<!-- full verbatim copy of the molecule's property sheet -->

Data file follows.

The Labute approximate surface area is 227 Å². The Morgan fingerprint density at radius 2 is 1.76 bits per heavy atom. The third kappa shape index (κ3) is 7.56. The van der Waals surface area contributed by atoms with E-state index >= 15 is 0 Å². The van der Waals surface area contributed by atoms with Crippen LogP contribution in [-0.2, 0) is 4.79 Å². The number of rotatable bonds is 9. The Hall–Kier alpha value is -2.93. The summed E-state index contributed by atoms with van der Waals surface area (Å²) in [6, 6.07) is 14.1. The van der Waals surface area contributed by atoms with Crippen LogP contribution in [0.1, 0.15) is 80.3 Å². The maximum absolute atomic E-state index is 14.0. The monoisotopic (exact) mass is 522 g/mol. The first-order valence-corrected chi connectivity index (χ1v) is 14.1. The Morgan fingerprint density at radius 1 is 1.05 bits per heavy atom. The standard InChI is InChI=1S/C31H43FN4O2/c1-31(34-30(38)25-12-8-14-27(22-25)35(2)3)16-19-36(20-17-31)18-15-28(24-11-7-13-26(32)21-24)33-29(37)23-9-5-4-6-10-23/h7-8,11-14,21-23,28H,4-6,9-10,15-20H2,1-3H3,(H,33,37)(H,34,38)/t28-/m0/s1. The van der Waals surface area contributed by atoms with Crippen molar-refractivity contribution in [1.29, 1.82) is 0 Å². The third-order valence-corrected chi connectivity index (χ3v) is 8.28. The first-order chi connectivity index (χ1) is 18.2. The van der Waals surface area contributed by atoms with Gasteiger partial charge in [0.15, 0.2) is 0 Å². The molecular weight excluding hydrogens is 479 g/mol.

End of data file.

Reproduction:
The Labute approximate surface area is 227 Å². The Morgan fingerprint density at radius 2 is 1.76 bits per heavy atom. The third kappa shape index (κ3) is 7.56. The van der Waals surface area contributed by atoms with E-state index >= 15 is 0 Å². The van der Waals surface area contributed by atoms with Crippen LogP contribution in [-0.2, 0) is 4.79 Å². The number of rotatable bonds is 9. The Hall–Kier alpha value is -2.93. The summed E-state index contributed by atoms with van der Waals surface area (Å²) in [6, 6.07) is 14.1. The van der Waals surface area contributed by atoms with Crippen LogP contribution in [0.1, 0.15) is 80.3 Å². The maximum absolute atomic E-state index is 14.0. The monoisotopic (exact) mass is 522 g/mol. The first-order valence-corrected chi connectivity index (χ1v) is 14.1. The Morgan fingerprint density at radius 1 is 1.05 bits per heavy atom. The standard InChI is InChI=1S/C31H43FN4O2/c1-31(34-30(38)25-12-8-14-27(22-25)35(2)3)16-19-36(20-17-31)18-15-28(24-11-7-13-26(32)21-24)33-29(37)23-9-5-4-6-10-23/h7-8,11-14,21-23,28H,4-6,9-10,15-20H2,1-3H3,(H,33,37)(H,34,38)/t28-/m0/s1. The van der Waals surface area contributed by atoms with Crippen molar-refractivity contribution in [1.29, 1.82) is 0 Å². The third-order valence-corrected chi connectivity index (χ3v) is 8.28. The first-order chi connectivity index (χ1) is 18.2. The van der Waals surface area contributed by atoms with Gasteiger partial charge in [0.15, 0.2) is 0 Å². The molecular weight excluding hydrogens is 479 g/mol.